We’ve got Miles to go Before we Sleep

5 mins read

C.J. Miles presented a promising addition in the offseason. He seemed to fit exactly what the Raptors needed: A barrage of well-thought-out three point attempts off the bench to help space the floor for a team that desperately needed it. He came as advertised, for the most part, but ended up shooting just over 36% from deep with 6.5 attempts from beyond the arc a night. Still, fans remained optimistic. There was no one else on the Raps (with the exception of a scorching KLOE) that could go on the runs Miles was prone to get on. After all, despite his tendency to run hot or cold, he still had just five games this season where he failed to make a three and six games where he poured in five or more. Yet on Sunday evening it became painfully evident that Miles missing does more than just leave three points on the floor.

Before I dig into Miles too hard it’s important to note two things:

1 ) The Wizards deserve all the credit in the world for turning up their defence at home. The old adage goes “you’re not in trouble until you lose at home” and Washington took that to heart over their last two games. The Wiz have yet to lose at home dating back to last year’s playoffs and clearly have an “extra gear” in front of their home fans.

2) Miles was excellent in games 1 and 2 of the series and has taken on more of a responsibility with the press. He’s not afraid to speak his mind and act as the veteran for a club that can still use some calm, cool and collected heads when Lowry and DeRozan get frustrated:

Now, to the problem at hand.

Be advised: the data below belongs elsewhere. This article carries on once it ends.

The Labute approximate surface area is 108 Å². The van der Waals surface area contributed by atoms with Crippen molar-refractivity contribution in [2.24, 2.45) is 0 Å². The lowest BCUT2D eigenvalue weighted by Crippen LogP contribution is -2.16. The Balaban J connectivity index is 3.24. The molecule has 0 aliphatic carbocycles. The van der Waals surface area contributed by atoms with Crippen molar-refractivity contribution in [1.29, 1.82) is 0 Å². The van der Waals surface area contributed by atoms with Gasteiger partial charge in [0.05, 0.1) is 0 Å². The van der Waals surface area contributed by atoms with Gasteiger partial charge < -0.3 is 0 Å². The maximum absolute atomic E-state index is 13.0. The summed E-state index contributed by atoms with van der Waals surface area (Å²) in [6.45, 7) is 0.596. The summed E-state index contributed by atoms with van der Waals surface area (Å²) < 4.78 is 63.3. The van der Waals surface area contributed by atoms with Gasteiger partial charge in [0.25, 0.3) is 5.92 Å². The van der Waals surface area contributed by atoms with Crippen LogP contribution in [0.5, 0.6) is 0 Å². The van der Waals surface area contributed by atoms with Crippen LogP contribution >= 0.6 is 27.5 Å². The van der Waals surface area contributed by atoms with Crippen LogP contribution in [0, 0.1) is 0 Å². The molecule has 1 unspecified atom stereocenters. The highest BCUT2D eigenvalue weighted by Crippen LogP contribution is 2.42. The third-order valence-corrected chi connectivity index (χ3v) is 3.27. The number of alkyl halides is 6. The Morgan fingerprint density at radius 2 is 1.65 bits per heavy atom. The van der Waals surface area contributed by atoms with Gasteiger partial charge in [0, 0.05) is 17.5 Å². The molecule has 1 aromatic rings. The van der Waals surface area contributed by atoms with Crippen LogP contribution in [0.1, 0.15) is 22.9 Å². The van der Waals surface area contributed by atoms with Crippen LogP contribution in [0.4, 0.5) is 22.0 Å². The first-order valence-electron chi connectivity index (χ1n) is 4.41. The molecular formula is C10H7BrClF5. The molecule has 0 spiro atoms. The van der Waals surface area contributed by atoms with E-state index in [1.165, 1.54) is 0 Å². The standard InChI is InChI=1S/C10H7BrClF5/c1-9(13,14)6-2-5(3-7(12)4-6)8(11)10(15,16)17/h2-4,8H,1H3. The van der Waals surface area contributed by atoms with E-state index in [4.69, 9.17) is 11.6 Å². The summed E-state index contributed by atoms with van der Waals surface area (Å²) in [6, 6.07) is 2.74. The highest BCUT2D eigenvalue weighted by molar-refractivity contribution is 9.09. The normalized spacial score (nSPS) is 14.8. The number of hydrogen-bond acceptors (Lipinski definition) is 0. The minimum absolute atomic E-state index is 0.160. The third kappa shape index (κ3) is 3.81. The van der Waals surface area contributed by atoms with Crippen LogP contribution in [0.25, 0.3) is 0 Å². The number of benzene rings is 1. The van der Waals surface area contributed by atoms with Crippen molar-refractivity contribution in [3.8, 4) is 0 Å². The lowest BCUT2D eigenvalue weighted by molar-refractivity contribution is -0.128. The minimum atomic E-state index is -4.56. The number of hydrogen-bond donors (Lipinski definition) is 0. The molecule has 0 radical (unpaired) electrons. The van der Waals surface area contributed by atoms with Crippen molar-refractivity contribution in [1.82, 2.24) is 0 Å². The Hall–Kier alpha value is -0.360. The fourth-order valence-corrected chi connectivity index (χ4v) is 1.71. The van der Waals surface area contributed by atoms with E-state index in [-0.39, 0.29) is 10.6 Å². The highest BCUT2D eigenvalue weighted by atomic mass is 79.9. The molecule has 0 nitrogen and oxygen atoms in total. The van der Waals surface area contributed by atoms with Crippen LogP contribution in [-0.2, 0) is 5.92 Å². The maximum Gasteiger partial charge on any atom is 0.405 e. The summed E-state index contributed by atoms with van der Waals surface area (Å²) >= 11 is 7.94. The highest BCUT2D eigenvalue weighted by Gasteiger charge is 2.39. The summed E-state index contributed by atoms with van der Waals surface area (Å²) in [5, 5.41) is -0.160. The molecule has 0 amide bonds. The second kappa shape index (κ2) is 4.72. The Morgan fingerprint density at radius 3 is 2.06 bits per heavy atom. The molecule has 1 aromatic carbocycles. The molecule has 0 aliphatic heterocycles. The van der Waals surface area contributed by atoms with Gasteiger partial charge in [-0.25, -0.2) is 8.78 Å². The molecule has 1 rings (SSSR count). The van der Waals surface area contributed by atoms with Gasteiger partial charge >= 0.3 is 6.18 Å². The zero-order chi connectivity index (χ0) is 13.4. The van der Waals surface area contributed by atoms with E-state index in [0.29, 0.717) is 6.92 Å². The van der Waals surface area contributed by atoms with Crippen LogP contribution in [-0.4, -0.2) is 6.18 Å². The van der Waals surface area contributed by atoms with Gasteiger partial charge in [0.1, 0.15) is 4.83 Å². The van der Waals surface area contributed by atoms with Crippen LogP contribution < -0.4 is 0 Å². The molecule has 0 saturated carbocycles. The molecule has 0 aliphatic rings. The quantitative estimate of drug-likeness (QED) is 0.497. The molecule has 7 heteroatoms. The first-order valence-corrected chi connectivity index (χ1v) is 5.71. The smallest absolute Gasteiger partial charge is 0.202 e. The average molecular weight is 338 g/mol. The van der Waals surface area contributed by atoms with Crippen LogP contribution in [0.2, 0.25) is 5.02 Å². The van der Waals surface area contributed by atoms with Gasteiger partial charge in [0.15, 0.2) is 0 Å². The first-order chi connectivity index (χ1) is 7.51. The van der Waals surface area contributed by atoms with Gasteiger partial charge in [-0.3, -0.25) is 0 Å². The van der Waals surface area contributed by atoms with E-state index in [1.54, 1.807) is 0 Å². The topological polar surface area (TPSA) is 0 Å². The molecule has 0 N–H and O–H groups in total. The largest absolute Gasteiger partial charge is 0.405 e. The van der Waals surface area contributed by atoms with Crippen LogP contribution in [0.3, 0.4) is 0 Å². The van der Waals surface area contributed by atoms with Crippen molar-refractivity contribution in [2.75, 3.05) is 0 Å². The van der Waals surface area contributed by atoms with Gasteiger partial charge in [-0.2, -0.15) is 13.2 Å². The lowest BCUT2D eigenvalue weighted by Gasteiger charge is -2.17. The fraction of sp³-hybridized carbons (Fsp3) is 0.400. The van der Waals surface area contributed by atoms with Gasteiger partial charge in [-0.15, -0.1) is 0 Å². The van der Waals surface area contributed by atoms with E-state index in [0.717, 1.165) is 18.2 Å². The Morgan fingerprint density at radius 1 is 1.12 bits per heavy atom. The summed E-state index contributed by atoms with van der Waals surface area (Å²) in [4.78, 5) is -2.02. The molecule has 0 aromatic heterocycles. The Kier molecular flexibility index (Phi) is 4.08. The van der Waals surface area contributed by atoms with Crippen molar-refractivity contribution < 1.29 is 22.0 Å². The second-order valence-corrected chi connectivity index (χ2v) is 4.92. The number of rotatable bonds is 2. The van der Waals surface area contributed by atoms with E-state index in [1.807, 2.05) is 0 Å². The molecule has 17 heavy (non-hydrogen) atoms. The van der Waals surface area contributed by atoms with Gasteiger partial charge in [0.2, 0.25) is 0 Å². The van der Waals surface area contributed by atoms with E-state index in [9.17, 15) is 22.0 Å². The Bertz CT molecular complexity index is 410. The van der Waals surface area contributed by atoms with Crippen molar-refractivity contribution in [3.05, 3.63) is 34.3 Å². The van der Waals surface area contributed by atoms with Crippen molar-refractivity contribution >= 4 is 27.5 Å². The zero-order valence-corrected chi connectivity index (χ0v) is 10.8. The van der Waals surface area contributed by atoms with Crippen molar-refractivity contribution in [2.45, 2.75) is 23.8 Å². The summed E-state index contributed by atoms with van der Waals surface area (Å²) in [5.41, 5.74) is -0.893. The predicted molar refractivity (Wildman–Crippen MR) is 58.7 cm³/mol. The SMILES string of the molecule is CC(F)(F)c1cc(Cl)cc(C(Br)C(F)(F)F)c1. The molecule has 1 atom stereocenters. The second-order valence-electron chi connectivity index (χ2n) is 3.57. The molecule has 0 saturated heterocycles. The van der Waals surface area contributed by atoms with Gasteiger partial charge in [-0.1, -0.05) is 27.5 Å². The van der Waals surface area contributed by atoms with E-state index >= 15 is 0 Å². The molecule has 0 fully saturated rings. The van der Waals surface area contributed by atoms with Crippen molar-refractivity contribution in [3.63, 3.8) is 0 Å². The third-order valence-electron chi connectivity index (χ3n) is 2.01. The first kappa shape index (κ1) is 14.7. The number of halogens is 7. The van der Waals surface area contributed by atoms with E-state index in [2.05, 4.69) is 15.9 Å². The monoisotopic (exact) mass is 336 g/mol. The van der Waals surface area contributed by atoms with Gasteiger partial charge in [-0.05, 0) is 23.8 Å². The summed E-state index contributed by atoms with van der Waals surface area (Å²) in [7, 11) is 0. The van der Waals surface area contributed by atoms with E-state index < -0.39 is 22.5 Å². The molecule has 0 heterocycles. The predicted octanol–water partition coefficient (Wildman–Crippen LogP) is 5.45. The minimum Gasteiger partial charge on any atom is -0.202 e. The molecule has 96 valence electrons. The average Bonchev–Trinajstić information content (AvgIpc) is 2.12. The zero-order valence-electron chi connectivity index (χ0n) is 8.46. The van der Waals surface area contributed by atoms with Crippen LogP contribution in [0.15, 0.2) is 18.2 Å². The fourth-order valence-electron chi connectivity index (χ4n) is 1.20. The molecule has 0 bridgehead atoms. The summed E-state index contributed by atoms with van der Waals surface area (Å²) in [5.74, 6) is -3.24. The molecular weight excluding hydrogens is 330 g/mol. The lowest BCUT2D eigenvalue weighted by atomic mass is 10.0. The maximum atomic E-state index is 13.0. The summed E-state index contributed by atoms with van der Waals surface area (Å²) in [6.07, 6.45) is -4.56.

Heading into the regular season the question of whether or not the Raptors could actually change their isolation-heavy offence was at the forefront of everyone’s minds. They answered that question with a resounding “[email protected]!k yes we can” to the tune of 59 wins and a first place finish in the Eastern Conference. The question then shifted to whether or not they could keep it up in the playoffs…and after Game 2 people we’re already ready for a sweep. Throw a wrench in their plans or turn up the defensive pressure however, and the Raptors fail to adjust. The passes get tighter and fewer and father between and players like Miles are left to be a stark example of when things go wrong.

During Sunday’s loss Miles played 21 minutes and attempted just 3 threes. He missed all of them, which isn’t even the worst part. He finished with the same number of attempted threes as he did turnovers. When the Wizards hounded him he caved and when the shot was there, he was already in his own head. Simply put, the ball stops when it reaches Miles, and the consequences are crushing when the ball doesn’t go through the hoop. For an offence that re-invented itself so well all season long, it still needs its shooters to make shots.

This isn’t to say that Miles was the only problem on Sunday, but he’s such an anomaly to the offence that he’s put under a microscope every time he misses the hoop. Is that fair? Yes. His primary function is to make threes, especially open ones. There’s still good news for Raptors fans hoping for a turn around from C.J. For starters, he’s followed up every single 0-for game this season with an average of 2 threes a game the next night. He’s also a ridiculous 8-13 from deep at home in the first two games of this series.

It’s Heat-Check time for C.J. Miles, and if the Raptors want to find their touch on the offensive end without moving the ball…he’s going to need to get (and stay) hot.


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